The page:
Members Removed for Marking Messages as spam
There is one particular circumstance in which members might find themselves automatically removed from the membership of a Group. This note has been compiled in the hope of providing some clarification because as things stand it can be hard for any individual to work out what has happened.
Why was I removed from my group?
Possibly because you, or your email service, designated a message from the group as "spam", and then your email service reported that fact to Groups.io, with the expectation that Groups.io will stop sending group messages to you. See also the Mechanism section, below.
How do I get back into my group?
If Groups.io removed you then it sent you notification of the fact. That notification has a link to automatically restore your group membership. Look in your Spam folder or Trash for that notice, the link expires three days after it was sent. See also the Notification section, below.
How can I stop this from happening again?
Don't mark group messages as spam, and routinely check your Spam folder for any group messages that may have been misdirected there. If you find any there promptly mark them as "not Spam". Do not delete them from the Spam folder, or allow them to be automatically deleted from there.
Also, if your email provider supports it, consider creating a filter that ensures that messages received from your Groups.io group(s) are never directed to your spam folder.
Why does this happen on Groups.io, but not on Yahoo Groups or other email lists?
Because Groups.io is not too big to block. [beta #16418] That is, email services may give the larger list providers some leeway because blocking messages from them would upset too many of the email service's users. Groups.io's participation in the spam control mechanisms offered by various email services is seen as a way of helping to establish a positive reputation for Groups.io with those email services and thereby help ensure that every Groups.io subscriber receives group messages reliably and in a timely fashion.
What is the position of Groups.io management on why this is being done?
There are statements about why this is being handled this way in [beta #10753] and [beta #11900].
Some Mailbox Providers (MPs), aka Email Services, will send a report back to the sending email service when a received message is determined to be “spam”. This is called a feedback loop (FBL) and is intended as an anti-spam mechanism. Not all MPs implement this mechanism. Among those that do, there are ambiguities as to how some of them make that determination, and what those MPs expect the sending service to do as a result of receiving such a report. These ambiguities have resulted in confusion and inconvenience for Groups.io members and group administrators (group moderators and owners).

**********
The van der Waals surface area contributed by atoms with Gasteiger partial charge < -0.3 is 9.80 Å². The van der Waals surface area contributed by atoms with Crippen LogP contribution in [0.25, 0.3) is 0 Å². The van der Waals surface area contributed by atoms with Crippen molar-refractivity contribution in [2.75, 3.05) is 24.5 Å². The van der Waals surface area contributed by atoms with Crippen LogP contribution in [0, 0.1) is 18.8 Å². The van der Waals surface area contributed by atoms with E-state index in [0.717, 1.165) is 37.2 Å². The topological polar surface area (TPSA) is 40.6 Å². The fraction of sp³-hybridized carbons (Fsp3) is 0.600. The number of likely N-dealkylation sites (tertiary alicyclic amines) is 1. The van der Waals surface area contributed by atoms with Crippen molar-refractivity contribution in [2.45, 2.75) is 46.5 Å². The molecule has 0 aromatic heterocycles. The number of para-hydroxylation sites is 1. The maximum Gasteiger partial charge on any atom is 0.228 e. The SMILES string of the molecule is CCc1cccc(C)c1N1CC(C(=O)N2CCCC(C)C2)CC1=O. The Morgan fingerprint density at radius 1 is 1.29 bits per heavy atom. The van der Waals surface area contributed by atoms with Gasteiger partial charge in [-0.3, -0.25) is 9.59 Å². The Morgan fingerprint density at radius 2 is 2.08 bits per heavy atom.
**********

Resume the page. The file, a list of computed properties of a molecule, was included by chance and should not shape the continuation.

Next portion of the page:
In the expected case, the determination originates with the MP's user (the group member, for our purposes), most likely by clicking a button to designate the message as "spam". MPs generally interpret that designation as an instruction not to deliver any more messages "like" that one to the user. MPs that implement a FBL then send an abuse report to Groups.io. In that case, removing the member from the group is justified on the basis that the member no longer wishes to receive the group's content.
In the troublesome case, the determination was made automatically by the MP's discriminator ("spam filter") and the message delivered to the member's "Spam" or "Junk" folder instead of to his/her Inbox. If the member does not discover the message there and designate it as "not spam" before the message is automatically purged from the Spam folder, then the MP may generate an abuse report just as if the member had specifically designated the message as Spam.
The difficulty for Groups.io is that it is not told by he MP whether the abuse report was generated for the troublesome reason rather than for the expected reason. The difficulty for the group member is that if his/her MP implements the troublesome case the mechanism can operate entirely without his/her knowledge, up until the point where the member is removed from the group.
In either case, Groups.io attempts to minimize the inconvenience to the group member by sending a notice to him/her. The notice contains a link to automatically restore the member's subscription to the group.
Prior to 22 March 2018 the resulting emails sent by Groups.io to (a) the member, and (b) the Group Owner & Moderators were not entirely clear about what had happened and why, mainly because it was not made clear that it could have been the email service provider that had marked the email as spam. This marking is sent back to Groups.io by the ESP (Email Service Provider), and in turn Groups.io is more or less compelled to react to this by cancelling the individual’s membership of a Group. Not all ESPs send “marked as spam” information back to the message’s originator.
The member was confronted by an email that rather suggested that they were responsible for what had happened, and if they wished to restore their membership to click a link provided for the purpose, but given that the member had no knowledge of the message email that had been marked as spam and thus diverted to the their spam box by their ESP some reluctance to use that link was understandable. Similarly the Group Owner / Moderators were simply informed that the member had marked the message as spam, and as a result could be equally bewildered about what had really happened.
The Notification Messages were amended on 22 March 2018